Since I was in tenth grade, I have been on the merry-go-round of health goals and dieting. There weren’t many years that I did not spend New Year’s Eve thinking, “In six months, I’ll look like…” Atkins, South Beach, counting calories — my mom, sister and I tried them all as we realized we wouldn’t mature with the blessed metabolism of our brothers. I learned a lot about nutrition and basic food health from this time, but I always had a mindset of “If I can just lose __lbs., then I won’t have to worry about nutrition anymore.” This false hope has followed me into adulthood, through four pregnancies, and here I am at 31, facing reality for the first time that health should be a lifestyle, not a three-month diet.
In today’s era of inclusivity and transparency, there is motivation to free women from feeling ugly, shameful, or disgusted about their bodies. For far too long, perhaps since the 1900s when magazines and media began their influence, women have felt the burden to change their looks/weight/everything to meet standards. (I doubt the last century is the only time this has happened; we see Greek mythology rife with jealous goddesses and “beauty-before-all” preferring gods.) I applaud the efforts made towards creating a more realistic method of advertising, as well as the awareness that is raised for the myriad of eating and emotional disorders that negative body image can cause.
Yet, even amidst all of this empowerment and acceptance, an unhealthy woman will still feel…unhealthy.
Notice that I didn’t say a size 10 woman will always feel unhealthy or a size two woman will always be healthy, but if you are not healthy, you cannot reason or trick yourself into being so. Yes, there is an emotional reaction to fitting into new clothes or not fitting into old clothes, but do your joints still ache in you new size? Are you sleeping better now that you are eating full meals instead of small amounts of protein, even if your thighs still jiggle? For most of my life, I’ve thought, “If I fit into a size __, I’ll feel better,” or “If I lose 10lbs. I’ll have more energy,” or “Get to __lbs. and then I can just eat whatever I want again,” but I am realizing that I need to embrace the reality that I should be taking care of my health every single day, rather than obsessively counting the ounces lost or gained each morning. I need to change my mindset from having to eat healthy foods to getting to eat healthy foods, as well as getting to exercise, not having to exercise.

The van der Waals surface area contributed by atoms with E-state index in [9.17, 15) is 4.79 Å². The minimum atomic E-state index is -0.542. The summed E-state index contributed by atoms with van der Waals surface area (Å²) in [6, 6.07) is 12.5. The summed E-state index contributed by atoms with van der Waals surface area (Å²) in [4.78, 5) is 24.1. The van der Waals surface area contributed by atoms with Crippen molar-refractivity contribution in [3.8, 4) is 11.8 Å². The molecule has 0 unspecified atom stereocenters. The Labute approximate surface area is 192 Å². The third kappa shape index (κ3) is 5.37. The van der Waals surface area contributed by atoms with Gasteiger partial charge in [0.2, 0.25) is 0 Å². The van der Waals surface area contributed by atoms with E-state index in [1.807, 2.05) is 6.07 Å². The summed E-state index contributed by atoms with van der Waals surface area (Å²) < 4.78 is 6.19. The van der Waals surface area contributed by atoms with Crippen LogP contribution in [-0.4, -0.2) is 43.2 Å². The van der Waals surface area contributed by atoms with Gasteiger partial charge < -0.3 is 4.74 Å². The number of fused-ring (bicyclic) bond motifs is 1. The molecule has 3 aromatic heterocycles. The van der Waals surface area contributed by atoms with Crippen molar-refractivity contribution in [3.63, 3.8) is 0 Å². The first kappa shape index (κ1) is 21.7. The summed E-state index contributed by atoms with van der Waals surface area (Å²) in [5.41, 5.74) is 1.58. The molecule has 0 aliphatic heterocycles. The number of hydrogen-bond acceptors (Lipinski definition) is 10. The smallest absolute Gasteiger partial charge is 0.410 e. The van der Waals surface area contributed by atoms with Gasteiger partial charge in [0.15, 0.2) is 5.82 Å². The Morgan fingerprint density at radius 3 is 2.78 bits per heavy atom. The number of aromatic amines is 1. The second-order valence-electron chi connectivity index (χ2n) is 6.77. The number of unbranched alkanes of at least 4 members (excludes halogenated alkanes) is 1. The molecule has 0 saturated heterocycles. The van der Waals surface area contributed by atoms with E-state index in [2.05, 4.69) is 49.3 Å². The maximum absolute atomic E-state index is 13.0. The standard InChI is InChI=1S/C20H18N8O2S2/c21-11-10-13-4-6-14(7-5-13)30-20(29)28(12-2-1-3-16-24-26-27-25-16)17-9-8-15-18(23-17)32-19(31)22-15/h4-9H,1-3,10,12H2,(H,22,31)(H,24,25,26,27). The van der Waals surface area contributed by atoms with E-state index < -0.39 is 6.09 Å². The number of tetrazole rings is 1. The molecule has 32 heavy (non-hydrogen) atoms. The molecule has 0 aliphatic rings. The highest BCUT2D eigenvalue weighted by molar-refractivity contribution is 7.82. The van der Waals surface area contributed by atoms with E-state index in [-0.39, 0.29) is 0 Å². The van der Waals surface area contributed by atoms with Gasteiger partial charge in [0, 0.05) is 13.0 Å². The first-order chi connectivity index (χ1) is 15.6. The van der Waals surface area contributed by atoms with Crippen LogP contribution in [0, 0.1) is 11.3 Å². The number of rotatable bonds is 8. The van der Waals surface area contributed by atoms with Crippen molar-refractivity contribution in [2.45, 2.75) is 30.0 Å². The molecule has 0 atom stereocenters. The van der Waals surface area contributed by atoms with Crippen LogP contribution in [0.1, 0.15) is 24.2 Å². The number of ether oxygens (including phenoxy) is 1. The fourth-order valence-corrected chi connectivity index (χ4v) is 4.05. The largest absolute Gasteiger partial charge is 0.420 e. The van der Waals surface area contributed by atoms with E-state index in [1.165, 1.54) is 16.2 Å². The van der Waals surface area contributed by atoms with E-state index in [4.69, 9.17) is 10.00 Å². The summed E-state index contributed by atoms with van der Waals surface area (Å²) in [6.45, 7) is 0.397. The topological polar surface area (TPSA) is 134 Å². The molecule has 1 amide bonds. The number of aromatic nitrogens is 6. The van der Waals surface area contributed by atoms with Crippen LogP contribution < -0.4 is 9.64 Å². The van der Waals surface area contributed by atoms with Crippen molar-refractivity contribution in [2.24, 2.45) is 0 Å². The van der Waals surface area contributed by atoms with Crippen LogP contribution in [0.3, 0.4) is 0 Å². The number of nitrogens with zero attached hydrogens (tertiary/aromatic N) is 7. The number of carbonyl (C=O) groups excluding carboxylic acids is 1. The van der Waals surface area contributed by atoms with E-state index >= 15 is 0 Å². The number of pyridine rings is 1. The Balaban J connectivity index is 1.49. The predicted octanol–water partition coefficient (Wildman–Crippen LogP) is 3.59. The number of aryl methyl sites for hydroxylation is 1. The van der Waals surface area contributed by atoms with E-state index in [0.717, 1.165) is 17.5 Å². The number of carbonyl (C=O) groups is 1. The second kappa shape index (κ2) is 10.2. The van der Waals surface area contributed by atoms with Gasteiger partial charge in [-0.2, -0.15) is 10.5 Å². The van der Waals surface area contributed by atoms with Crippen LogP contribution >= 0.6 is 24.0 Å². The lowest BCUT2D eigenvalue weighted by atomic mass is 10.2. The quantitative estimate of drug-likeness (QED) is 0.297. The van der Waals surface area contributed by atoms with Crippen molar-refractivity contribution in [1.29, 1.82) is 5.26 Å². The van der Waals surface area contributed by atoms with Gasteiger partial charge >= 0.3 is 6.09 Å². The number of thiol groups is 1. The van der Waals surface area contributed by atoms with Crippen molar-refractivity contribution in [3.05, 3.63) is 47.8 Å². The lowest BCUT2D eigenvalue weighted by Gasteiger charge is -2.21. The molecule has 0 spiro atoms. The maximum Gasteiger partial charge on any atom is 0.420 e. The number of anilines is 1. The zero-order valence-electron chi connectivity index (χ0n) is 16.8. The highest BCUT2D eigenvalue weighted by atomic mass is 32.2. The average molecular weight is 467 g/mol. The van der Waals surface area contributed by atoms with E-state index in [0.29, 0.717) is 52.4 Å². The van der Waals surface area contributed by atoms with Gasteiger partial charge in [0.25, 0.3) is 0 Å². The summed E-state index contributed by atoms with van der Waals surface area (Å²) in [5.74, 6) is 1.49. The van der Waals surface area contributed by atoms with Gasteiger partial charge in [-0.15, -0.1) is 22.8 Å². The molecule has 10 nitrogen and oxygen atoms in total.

Instead of looking forward to indulging in greasy, empty calories on a road trip, I should look forward to the times I get to buy and make a meal at home. When given an open hour in the day to sweat at the gym, I should see it as an investment, not a torture. Every chance I get to spend extra time and finances on my health and well-being should seem like a gift. Being raised in a culture of “everything that hurts is bad and everything that is fun is good” has wrecked my outlook of health, and I am determined to seek out the false promises and replace them with reality.
I am guilty and unashamed to say that I am a people watcher at the gym. I like to see what kind of crossfit or Ninja Warrior exercises people come up with or watch a girl squat an insane amount of weight. I notice who is there that I have seen before and how their physique is progressing. Occasionally, a minor league baseball team will come in for the morning and it is fun to try to pick out positional players based on body type.
But by far, the most impressive people I have watched are two young veterans who come in consistently and workout together. They are diligent and driven, working together to set up weights for various exercises, and have competition level muscle tone. I probably weigh more than either of them since they are both missing their legs. Missing legs and doing more pull ups that I have done in my entire life, missing legs and working together to set up weights, missing legs and keeping their bodies strong.
There are a lot of things that can keep a person from prioritizing a healthy lifestyle, but comfort and apathy might be highest on the list. It may seem easier to add some more prescriptions onto one’s schedule, move up to another size, or drink extra caffeine to make it through the day, but I am challenging you and I am challenging myself to not sacrifice your health for what is easy. As hard as it is for me to drag my four kids to the gym, I know it has to be easier than learning to walk on prosthetics, driving in a modified car and trying to exercise without half of a body. Be thankful for the body you have (cellulite, curves, wrinkles, stretch marks and all!) and take care of it.